Frank Ferro, a senior director of product management at Rambus, recently sat down with Ed Sperling of Semiconductor Engineering and other industry participants to discuss the slew of new memory initiatives and entrants.
According to Ferro, the initiatives were prompted by the need for improved efficiency from a latency standpoint in the memory hierarchy.
“You have more bandwidth needs, but how do you get that bandwidth more efficiently? Everyone has been using DDR, and maybe getting HBM as another layer in the hierarchy,” he told Sperling. “Right now there’s a big gap with flash. There is a lot of activity trying to fill the gap between DDR and flash with RRAM or XPoint.”
As Ferro notes, the industry is also exploring various server architectures to fill the above-mentioned gap.
“[This] gets more into the system challenges. There are all these multiple processors, and the question is how do we utilize memory more efficiently. That’s the big bottleneck right now,” he observed.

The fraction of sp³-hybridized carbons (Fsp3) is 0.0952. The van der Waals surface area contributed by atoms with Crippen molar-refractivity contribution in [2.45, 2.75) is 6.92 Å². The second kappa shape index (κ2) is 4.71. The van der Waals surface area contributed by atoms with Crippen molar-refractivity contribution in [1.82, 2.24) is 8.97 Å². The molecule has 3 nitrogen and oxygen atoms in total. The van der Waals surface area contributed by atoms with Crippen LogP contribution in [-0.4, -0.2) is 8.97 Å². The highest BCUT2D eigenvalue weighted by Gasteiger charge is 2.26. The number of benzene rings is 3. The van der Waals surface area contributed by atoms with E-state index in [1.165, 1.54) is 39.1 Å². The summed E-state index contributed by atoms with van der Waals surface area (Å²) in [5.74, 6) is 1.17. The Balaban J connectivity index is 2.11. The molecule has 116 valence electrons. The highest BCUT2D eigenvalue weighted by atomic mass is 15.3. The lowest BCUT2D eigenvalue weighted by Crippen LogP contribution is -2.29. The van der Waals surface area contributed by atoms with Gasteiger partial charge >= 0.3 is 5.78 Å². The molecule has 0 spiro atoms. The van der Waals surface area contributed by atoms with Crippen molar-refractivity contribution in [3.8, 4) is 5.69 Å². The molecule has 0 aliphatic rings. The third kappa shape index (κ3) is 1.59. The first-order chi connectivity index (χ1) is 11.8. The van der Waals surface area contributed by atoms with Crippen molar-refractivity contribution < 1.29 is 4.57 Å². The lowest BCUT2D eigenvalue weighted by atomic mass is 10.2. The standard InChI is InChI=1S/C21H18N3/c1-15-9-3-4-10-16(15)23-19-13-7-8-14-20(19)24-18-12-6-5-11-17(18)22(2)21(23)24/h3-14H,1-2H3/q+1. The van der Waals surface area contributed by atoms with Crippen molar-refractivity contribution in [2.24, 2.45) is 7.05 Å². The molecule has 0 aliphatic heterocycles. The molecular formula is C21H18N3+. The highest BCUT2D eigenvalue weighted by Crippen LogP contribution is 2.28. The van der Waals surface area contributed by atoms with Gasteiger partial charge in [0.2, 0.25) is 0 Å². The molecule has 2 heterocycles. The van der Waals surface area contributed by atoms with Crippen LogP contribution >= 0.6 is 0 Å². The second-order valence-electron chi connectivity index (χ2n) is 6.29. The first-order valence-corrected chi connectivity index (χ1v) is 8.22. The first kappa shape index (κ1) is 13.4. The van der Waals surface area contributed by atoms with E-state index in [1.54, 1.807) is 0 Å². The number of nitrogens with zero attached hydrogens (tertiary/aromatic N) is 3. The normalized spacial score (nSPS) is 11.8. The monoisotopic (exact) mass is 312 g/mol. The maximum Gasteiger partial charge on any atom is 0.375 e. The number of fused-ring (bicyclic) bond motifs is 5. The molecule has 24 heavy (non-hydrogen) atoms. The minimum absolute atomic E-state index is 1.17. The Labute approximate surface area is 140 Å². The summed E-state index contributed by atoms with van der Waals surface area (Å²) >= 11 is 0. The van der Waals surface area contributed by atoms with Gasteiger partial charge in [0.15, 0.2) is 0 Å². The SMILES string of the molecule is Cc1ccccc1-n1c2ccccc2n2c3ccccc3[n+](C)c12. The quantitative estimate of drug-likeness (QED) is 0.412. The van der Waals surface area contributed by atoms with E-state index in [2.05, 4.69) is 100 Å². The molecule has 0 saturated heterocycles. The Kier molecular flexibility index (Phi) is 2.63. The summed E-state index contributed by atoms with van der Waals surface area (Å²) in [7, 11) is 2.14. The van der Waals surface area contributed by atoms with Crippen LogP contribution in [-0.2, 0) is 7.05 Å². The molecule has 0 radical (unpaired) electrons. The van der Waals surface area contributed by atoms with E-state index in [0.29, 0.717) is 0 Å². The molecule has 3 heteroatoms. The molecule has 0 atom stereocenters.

In addition, says Ferro, the industry is also going to need some fast memory at the local level.
“At the extreme level, for an MCU you have a very small amount of ROM and RAM that you have to fit everything into,” he said. “The ability to expand that and not go off-chip will require SRAM. As you get bigger CPUs, that’s more about caches than SRAM.”
In terms of embedded DRAM, Ferro says the concept has been “kicking around” for a long time.
“There are technical advantages to embedded DRAM, but the economics don’t seem to work well. The size is too big and the cost is too high. If it’s vertically integrated, then embedded DRAM could work because you don’t necessarily care,” he concluded. “If I sell a chip that’s bigger than a competitor’s chip, I’m going to lose. But if it’s all vertical, maybe you can take advantage of power and performance savings with embedded DRAM. But we don’t see it.”
Note: The full text of “The Future of Memory” by Ed Sperling can be read on Semiconductor Engineering here.